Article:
delivered the opinion of the court :
Plaintiff in error was convicted in the circuit court of Boone county of assault with intent to commit rape. At the time of his indictment he was 19 years of age. He was indicted jointly with Joseph Sullivan and Evan J. Wood-worth. Separate trials were granted to the last named codefendants. The indictment consists of two counts, the first count charging forcible rape against one Dorothy R. Terry, and the second count charged assault with intent to commit rape on the same complaining witness. Change of venue was sought from Boone county. Motion and affidavits in support thereof were filed, as were counter-affidavits. The motion was denied.
The undisputed facts were that on the afternoon of January 25, 1942, plaintiff in error and six other young people approximately his age, including Sullivan and Woodworth, while driving on a street in Capron, Illinois, saw complaining witness who waved to them. The car was stopped and she and two other young women got into it, and they all drove to the home of complaining witness. From there the car with its ten occupants was driven to the village of Cheming, where whisky and wine were purchased and taken to the car. From there the party went to a tavern *158where more liquor was purchased and consumed. From there they went to a roller-skating rink at Marengo. This consumed about three hours’ time. Thereafter the acts charged in the indictment are alleged to have occurred. It would serve no good purpose to detail those acts in this opinion, suffice it to say it was largely a night of liquor drinking and drunken carousal on the part of these young people.
Complaining witness testified that she was intoxicated. There is evidence that she drank excessively. There is evidence of demonstrations of affection on the part of the complaining witness toward plaintiff in error. The other two young women were taken to their homes around midnight, and all left the car except plaintiff in error, complaining witness and Sullivan and Woodworth. During this time plaintiff in error was doing practically all the driving.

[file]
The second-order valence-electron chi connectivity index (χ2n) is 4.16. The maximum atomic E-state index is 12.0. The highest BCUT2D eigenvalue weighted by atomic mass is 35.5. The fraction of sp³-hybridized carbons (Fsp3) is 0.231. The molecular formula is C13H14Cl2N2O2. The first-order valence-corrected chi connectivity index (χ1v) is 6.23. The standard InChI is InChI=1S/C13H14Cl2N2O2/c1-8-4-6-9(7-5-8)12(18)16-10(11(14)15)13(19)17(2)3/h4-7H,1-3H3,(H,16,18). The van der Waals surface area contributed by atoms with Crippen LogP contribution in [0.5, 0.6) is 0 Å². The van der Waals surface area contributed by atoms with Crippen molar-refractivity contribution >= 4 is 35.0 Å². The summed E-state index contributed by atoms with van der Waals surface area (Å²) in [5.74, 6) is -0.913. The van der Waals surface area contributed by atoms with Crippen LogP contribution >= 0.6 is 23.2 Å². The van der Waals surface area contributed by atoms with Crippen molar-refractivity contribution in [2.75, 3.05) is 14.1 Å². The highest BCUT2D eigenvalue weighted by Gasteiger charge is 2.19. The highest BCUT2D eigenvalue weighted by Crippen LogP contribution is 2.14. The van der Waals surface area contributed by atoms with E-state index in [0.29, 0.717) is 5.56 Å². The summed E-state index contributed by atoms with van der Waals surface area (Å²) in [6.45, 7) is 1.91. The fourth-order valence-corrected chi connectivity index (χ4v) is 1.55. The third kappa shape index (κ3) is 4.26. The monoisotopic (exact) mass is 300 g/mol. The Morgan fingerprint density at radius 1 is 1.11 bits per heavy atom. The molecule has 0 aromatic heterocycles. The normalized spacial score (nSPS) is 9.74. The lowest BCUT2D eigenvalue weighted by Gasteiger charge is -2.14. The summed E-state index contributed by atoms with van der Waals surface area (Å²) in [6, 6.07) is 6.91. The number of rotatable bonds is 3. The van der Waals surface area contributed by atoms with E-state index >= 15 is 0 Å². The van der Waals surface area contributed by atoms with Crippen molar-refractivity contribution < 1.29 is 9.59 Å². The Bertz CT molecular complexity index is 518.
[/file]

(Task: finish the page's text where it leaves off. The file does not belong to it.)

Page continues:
After letting the other two girls out of the car near their homes, the automobile, with plaintiff in error driving and with complaining witness and Sullivan also in the front seat and Woodworth in the back seat, proceeded to a point about a mile north of. Capron, where plaintiff in error stopped the car and requested Woodworth to do the driving while he entered the back seat. There is conflict in the evidence as to what took place from that time on. Complaining witness, Sullivan and Woodworth testified plaintiff in error pulled the complaining witness across the back of the front seat and into the rear seat, and that an altercation, in which blows were struck, took place; that at one point where all got out of the car the complaining witness was vomiting and later laid down on the seat of the car and plaintiff in error got in on top of her, the others remaining outside. They so remained for about fifteen minutes, after which plaintiff in error drove the car to the home of the complaining witness, took her to *159the door and returned to the car and drove with Sullivan and Woodworth to Belvidere.
The evidence also is that complaining witness’ parents called in a physician to examine her about two o’clock that morning. He testified that he examined her and found her face swollen, black and blue, her lips cut, a tooth broken off, and that examination of her private parts showed them to be sore and bloody. There was evidence of marked lacerations. He gave his opinion, as an expert, that the condition he found there could have been caused by the crime of rape. He testified he did not smell any whisky about complaining witness.
Plaintiff in error testified that he consumed large quantities of liquor, and from the time he got into the rear seat of the car north of Capron with complaining witness, he did not remember anything until the sheriff of Boone county awakened him at the home of his father the next morning. His father testified as to his drunken condition.
Numerous errors are assigned but they group themselves about four questions: (1) whether the People proved the guilt of plaintiff in error beyond a reasonable doubt; ,(2) the rulings of the court on evidence; (3) instructions to the jury, and (4) the denial of a change of venue.
In order to prove the charge of forcible rape there must be evidence to show that the act was committed by force and against the will of the female, and if she has the use of her faculties and physical powers the evidence must show such resistance as will demonstrate that the act was against her will. (People v. Eccarius, 305 Ill. 62.) There is evidence in this record to show that the complaining witness was raped against her will. There was evidence of a scuffle and blows struck. Statements made by her and by plaintiff in error at the time also indicate a rape was being attempted. The evidence also disclosed opportunity for the commission of such crime. It is not *160denied that complaining witness’ face was bruised and swollen, her eyes blackened, her lip cut, a tooth knocked out, and her clothes torn and bloody. The testimony of the doctor was that she was in a condition which might have been caused by the crime of rape. The jury would have been justified in this case in returning a verdict finding plaintiff in error guilty of rape. It appears he was very leniently treated at its hands. It saw fit to render a verdict finding him guilty of the lessor charge. Certainly there is in this case no ground for reversing the finding of the jury as to the facts. People v. Bakutis, 377 Ill. 386; Bean v. People, 124 id. 576.